Information, Flyers & Common Trailer Questions
- Dexter Axle Order Form (Print & Fill)
- Dexter Axle Order Form (Online Fill)
- Trailer Brakes Break-in Procedure
- How Car Mate Minimizes Electrolysis
- Car Mate Enclosed Trailers vs. Competition
- Car Mate Trailers Features
- Car Mate Trailers 4′ Wide Custom Cargo Trailer Enclosed
- Car Mate Trailers 5′ Wide Custom Cargo Trailer Enclosed
- Car Mate Trailers 6′ Wide Custom Cargo Trailer Enclosed
- Car Mate Trailers 7′ Wide Custom Cargo Trailer Enclosed
- Car Mate Trailers 7′ Wide Cargo Trailer Enclosed Contractor Trailer
- Car Mate Trailers 8′ Wide Custom Cargo Trailer Enclosed
- Car Mate Trailers Advantage Cargo Trailer
- Car Mate Trailers Enclosed Cargo Contractor
- Car Mate Trailers Enclosed Car Hauler
- Car Mate Trailers Popular Options
- Car Mate Trailers Enclosed Trailer Exterior Color Options
- Car Mate Trailers Sportster Enclosed Cargo Trailer
- Car Mate Trailers Sportster 6 & 7 Wide HD Enclosed Cargo
- Car Mate Trailers V-Sport 5, 6 & 7 Wide Enclosed Cargo
- Car Mate Trailers Open ATV Trailer and Lawn Trailer
- Car Mate Trailers Eagle Enclosed Care Hauler Trailer
- Car Mate Trailers V-Sport 6 & 7 Wide HD Enclosed Cargo
- Car Mate Trailers V-Sport and Liberty Sport Enclosed Trailer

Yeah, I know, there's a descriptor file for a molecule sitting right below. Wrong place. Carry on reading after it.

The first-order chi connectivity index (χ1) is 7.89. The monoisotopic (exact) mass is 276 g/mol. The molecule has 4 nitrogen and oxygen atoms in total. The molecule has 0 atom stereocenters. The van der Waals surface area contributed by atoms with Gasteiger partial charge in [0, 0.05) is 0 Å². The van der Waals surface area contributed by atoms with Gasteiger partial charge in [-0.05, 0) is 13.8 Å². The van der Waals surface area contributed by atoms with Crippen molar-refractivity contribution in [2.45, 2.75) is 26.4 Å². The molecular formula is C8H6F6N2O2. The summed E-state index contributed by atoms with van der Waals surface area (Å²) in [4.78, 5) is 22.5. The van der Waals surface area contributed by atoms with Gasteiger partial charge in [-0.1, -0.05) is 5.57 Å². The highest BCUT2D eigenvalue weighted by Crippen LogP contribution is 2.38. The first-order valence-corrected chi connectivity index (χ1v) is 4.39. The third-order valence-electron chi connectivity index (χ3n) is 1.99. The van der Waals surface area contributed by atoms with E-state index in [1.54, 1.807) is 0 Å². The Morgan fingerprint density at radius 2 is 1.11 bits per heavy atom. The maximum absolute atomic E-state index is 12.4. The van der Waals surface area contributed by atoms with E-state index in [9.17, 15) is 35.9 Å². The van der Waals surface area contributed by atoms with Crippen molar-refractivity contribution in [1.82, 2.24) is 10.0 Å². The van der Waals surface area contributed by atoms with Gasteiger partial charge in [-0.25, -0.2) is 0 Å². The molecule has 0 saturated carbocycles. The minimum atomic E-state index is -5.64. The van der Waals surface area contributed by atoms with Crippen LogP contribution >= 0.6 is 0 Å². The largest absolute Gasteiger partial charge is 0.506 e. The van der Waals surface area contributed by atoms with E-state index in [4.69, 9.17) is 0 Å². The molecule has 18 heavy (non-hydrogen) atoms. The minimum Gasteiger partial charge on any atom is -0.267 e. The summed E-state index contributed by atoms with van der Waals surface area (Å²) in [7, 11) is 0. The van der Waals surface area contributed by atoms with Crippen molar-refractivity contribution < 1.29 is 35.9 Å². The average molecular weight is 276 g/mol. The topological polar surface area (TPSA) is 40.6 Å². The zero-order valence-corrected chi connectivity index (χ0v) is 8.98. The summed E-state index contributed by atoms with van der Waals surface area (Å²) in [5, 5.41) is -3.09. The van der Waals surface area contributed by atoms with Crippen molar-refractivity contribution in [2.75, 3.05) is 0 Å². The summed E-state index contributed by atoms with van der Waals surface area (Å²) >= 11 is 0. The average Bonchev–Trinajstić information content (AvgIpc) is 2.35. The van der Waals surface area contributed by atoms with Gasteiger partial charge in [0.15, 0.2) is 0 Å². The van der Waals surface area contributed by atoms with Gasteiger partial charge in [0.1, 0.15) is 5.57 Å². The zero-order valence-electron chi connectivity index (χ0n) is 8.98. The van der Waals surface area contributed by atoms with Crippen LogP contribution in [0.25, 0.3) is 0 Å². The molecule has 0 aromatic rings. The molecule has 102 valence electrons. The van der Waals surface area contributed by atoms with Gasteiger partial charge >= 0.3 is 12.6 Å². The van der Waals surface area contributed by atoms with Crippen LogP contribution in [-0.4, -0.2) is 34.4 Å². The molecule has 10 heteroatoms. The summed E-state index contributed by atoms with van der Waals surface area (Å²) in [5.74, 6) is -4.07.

- Car Mate Trailers Super Duty Enclosed Cargo Trailers
- Car Mate Trailers Sportster Enclosed Car Hauler Trailer
- Car Mate Trailer Angle Iron Open Utility Trailer
- Car Mate Trailers Angle Iron Open Landscape and Equipment Trailer
- Car Mate Trailers SST Open Utility Trailer
- Car Mate Trailers Open Utility AST Flyer
- Car Mate Trailers Contractor Dump Trailer
- Car Mate Trailers Open Car Hauler Trailer
- Car Mate Trailers Equipment & Hydraulic Tilt Trailers
- Car Mate Trailers Hydraulic Dump Trailer
- Car Mate Trailers DOW Equipment Trailers
- Car Mate Trailers Limited Warranty
- Car Mate Trailers Owners Manual
- Griffin Dump Trailers Wire Schematic
- Hillsboro Trailers Car Hauler
- Hillsboro Trailers Utility
- Load Rite Galvanized Open Utility Trailer Flyer
- Trailer Applications Manual by Dexter Axle
- Condor Pitstop Manual
- Condor Trailer Only Chock Manual
4-way Trailer Wiring Diagram
6-way Trailer Wiring Diagram
7-way Trailer Wiring Diagram
7-way Trailer Break Away Wiring Diagram
Common Trailer Questions